Another difference with several other series was that most of our patients had anemia as cytopenia. Only 22% of the patients also had thrombocytopenia, compared to 56% in the trial by Lyons et al. Therefore, hematologic improvement in other lineages, frequently taken into account in the evaluation of the overall response to azacitidine in other series, was by definition lower in our patients.6,8,12
The addition of ESA in our randomised trial did not significantly improve response rate, contrary to what we observed using lenalidomide in lower-risk MDS resistant anemia.13 Our group had published that the addition of EPO to AZA in higher-risk MDS patients improved response rate, but this difference was not associated with better OS.14 The detection of a SF3B1 mutation and the median number of RBC transfusions were significant prognostic factors of the response according to IWG 2006 criteria in our study. In the trial by Lyons et al.,8 the absence of neutropenia and thrombocytopenia, and a baseline transfusion requirement of <=2 RBC units every 8 weeks were predictive of higher RBC TI. In higher-risk MDS, our group had published that RBC transfusion dependence was a prognostic factor for poorer OS, but not for response to AZA.19
With prolonged follow-up in all our patients, the median duration of response was relatively short (7.6 months and 9.7 months in the AZA arm and in the AZA plus EPO arm, respectively), but 13.6% and 18.8% of responses were longer than 2 years in the 2 arms, respectively. This result is similar to previous series, where median response durations ranging from 511 to 10 months20 were reported (Online Supplementary Table S4). Overall survival at 3 years in the present trial was 72.1% and 66.8% in the AZA arm and in the AZA plus EPO arm, respectively. It was similar, but with longer follow-up, than previously reported in a phase II trial with decitabine21 and with azacitidine in the Nordic trial,11 where median OS survival was not reached after 14.6 and 30 months, respectively. Recent USA retrospective data reported a median OS of 16 months after HMA failure in lower-risk MDS.22
Our study was also the first to prospectively study the impact of SNP array and mutational analysis in lower-risk MDS treated with a HMA. The frequency of mutations in this lower-risk MDS patient cohort was different from that previously published by Bejar et al.,23 with a higher frequency of SF3B1 mutations (68.6% compared to 22% for Bejar et al.), explained by the high proportion of sideroblastic anemias included in our series. TET2 and ASXL1 mutations were present in 33.3% and 5.6% of our patients, compared to 23% and 15%, respectively, in Bejar et al.’s cohort. The mutation of ASXL1, previously associated with an adverse outcome, was found in 5.6% of our patients. The mutation of TP53 was detected in a single patient in the present study cohort of de novo MDS, in contrast to other studies12,23 in which patients with therapy-related MDS were also analyzed.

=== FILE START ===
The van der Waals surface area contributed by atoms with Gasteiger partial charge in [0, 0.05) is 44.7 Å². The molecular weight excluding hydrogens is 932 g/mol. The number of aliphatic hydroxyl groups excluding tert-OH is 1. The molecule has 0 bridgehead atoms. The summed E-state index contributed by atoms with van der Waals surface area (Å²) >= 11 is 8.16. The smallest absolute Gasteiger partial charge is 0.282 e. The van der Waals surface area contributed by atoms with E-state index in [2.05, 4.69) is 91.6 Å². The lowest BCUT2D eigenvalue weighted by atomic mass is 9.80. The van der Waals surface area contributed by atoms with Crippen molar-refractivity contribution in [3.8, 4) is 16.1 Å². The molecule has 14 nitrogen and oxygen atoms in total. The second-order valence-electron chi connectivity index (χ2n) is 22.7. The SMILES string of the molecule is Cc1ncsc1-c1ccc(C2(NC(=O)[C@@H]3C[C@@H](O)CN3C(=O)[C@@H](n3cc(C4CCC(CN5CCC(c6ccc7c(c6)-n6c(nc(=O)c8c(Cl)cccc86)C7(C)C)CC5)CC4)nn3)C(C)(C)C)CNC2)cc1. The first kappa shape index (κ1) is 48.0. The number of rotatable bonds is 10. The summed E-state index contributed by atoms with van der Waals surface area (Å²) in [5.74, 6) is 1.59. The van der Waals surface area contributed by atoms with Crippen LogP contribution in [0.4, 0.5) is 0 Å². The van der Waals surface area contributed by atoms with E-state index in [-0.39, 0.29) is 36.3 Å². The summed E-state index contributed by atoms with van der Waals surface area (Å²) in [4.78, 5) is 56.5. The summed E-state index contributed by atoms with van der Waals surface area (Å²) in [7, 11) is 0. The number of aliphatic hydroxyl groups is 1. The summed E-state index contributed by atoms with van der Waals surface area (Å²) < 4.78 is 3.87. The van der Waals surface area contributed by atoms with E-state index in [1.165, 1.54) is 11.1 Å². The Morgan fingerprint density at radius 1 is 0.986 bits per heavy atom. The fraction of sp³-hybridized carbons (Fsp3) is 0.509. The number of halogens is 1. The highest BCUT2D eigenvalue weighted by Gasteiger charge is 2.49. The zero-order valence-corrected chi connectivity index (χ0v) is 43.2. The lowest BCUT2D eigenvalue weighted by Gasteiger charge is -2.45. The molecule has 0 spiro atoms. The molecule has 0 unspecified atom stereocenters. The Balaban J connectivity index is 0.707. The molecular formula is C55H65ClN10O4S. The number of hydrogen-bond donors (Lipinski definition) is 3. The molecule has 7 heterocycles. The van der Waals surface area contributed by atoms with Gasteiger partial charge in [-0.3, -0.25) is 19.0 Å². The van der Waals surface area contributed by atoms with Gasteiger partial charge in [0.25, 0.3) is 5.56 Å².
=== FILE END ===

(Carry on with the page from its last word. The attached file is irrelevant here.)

In univariate analysis, the presence of a SNPa abnormality, of an ASXL1 mutation and of any “epigenetic mutation” were significantly associated with poorer survival, whereas only a trend was observed for longer interval from diagnosis of MDS. In multivariate analysis, only the detection of a SNP array abnormality and of at least one “epigenetic mutation” were associated with overall survival. In the lower-risk MDS series of Bejar et al., analyzed irrespective of treatment and adjusted on a lower-risk prognostic system (LR-PSS), only the presence of EZH2 mutations was predictive of a shorter OS.
Our study also confirmed that SNP array analysis can be of interest in lower-risk MDS, as genomic abnormalities were detected by this technique in 14 patients with normal karyotype. SNP analysis, rarely performed in large series of MDS, when used in a previous series, had allowed for the detection of cytogenetic abnormalities in 74 % of the patients versus 44% by conventional banding studies, and also had prognostic significance.24,25 None of those studies, however, had focused on homogeneously treated lower-risk MDS. In the present study, patients with at least one SNPa abnormality had a trend for poorer survival, which reached significance in multivariate analysis, along with the presence of at least one “epigenetic mutation”.
In conclusion, a lower than expected overall response rate to azacitidine was observed in this cohort of lower-risk MDS patients, selected for their resistance to ESA. No benefit of the addition of an ESA could be demonstrated in this population. As responders were significantly more likely to be mutated for the SF3B1 gene, the use of azacitidine remains an available therapeutic option in these patients, often resistant or refractory to ESA alone, until new treatments clearly emerge for this population, such as sotatercept and luspatercept, currently under development. A direct comparison with lenalidomide7,13 would be needed to more clearly assess each drug’s benefit in ESA resistant lower-risk MDS.
- Received December 21, 2015.
- Accepted May 26, 2016.
- Copyright© Ferrata Storti Foundation